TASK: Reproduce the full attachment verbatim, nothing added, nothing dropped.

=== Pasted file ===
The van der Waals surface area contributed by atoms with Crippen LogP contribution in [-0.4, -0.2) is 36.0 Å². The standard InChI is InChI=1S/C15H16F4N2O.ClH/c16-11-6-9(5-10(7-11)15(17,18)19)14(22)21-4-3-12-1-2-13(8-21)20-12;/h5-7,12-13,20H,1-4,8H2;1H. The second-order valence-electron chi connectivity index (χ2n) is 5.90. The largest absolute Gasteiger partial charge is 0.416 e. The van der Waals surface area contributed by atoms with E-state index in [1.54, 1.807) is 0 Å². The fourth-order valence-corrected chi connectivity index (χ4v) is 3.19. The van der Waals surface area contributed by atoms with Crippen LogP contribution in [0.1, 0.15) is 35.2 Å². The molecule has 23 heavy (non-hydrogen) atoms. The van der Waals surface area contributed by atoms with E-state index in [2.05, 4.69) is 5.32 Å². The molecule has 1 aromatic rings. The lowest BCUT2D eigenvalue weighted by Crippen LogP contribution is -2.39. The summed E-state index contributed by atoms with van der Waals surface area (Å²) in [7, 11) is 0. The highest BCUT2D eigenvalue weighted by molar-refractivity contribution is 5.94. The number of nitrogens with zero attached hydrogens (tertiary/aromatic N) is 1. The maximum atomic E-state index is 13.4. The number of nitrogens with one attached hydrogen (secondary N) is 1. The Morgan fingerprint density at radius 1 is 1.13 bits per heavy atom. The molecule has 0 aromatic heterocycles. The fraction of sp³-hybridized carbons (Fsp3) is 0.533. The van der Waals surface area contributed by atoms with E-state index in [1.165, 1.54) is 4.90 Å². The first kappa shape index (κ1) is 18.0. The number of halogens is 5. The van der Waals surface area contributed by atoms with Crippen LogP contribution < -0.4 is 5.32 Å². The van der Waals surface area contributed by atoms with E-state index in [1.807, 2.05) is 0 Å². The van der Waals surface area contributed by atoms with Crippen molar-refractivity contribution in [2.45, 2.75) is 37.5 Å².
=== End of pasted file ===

The van der Waals surface area contributed by atoms with Crippen LogP contribution in [-0.4, -0.2) is 36.0 Å². The standard InChI is InChI=1S/C15H16F4N2O.ClH/c16-11-6-9(5-10(7-11)15(17,18)19)14(22)21-4-3-12-1-2-13(8-21)20-12;/h5-7,12-13,20H,1-4,8H2;1H. The second-order valence-electron chi connectivity index (χ2n) is 5.90. The largest absolute Gasteiger partial charge is 0.416 e. The van der Waals surface area contributed by atoms with E-state index in [1.54, 1.807) is 0 Å². The fourth-order valence-corrected chi connectivity index (χ4v) is 3.19. The van der Waals surface area contributed by atoms with Crippen LogP contribution in [0.1, 0.15) is 35.2 Å². The molecule has 23 heavy (non-hydrogen) atoms. The van der Waals surface area contributed by atoms with E-state index in [2.05, 4.69) is 5.32 Å². The molecule has 1 aromatic rings. The lowest BCUT2D eigenvalue weighted by Crippen LogP contribution is -2.39. The summed E-state index contributed by atoms with van der Waals surface area (Å²) in [7, 11) is 0. The highest BCUT2D eigenvalue weighted by molar-refractivity contribution is 5.94. The number of nitrogens with zero attached hydrogens (tertiary/aromatic N) is 1. The maximum atomic E-state index is 13.4. The number of nitrogens with one attached hydrogen (secondary N) is 1. The Morgan fingerprint density at radius 1 is 1.13 bits per heavy atom. The molecule has 0 aromatic heterocycles. The fraction of sp³-hybridized carbons (Fsp3) is 0.533. The van der Waals surface area contributed by atoms with E-state index in [1.165, 1.54) is 4.90 Å². The first kappa shape index (κ1) is 18.0. The number of halogens is 5. The van der Waals surface area contributed by atoms with Crippen LogP contribution < -0.4 is 5.32 Å². The van der Waals surface area contributed by atoms with E-state index in [1.807, 2.05) is 0 Å². The van der Waals surface area contributed by atoms with Crippen molar-refractivity contribution in [2.45, 2.75) is 37.5 Å².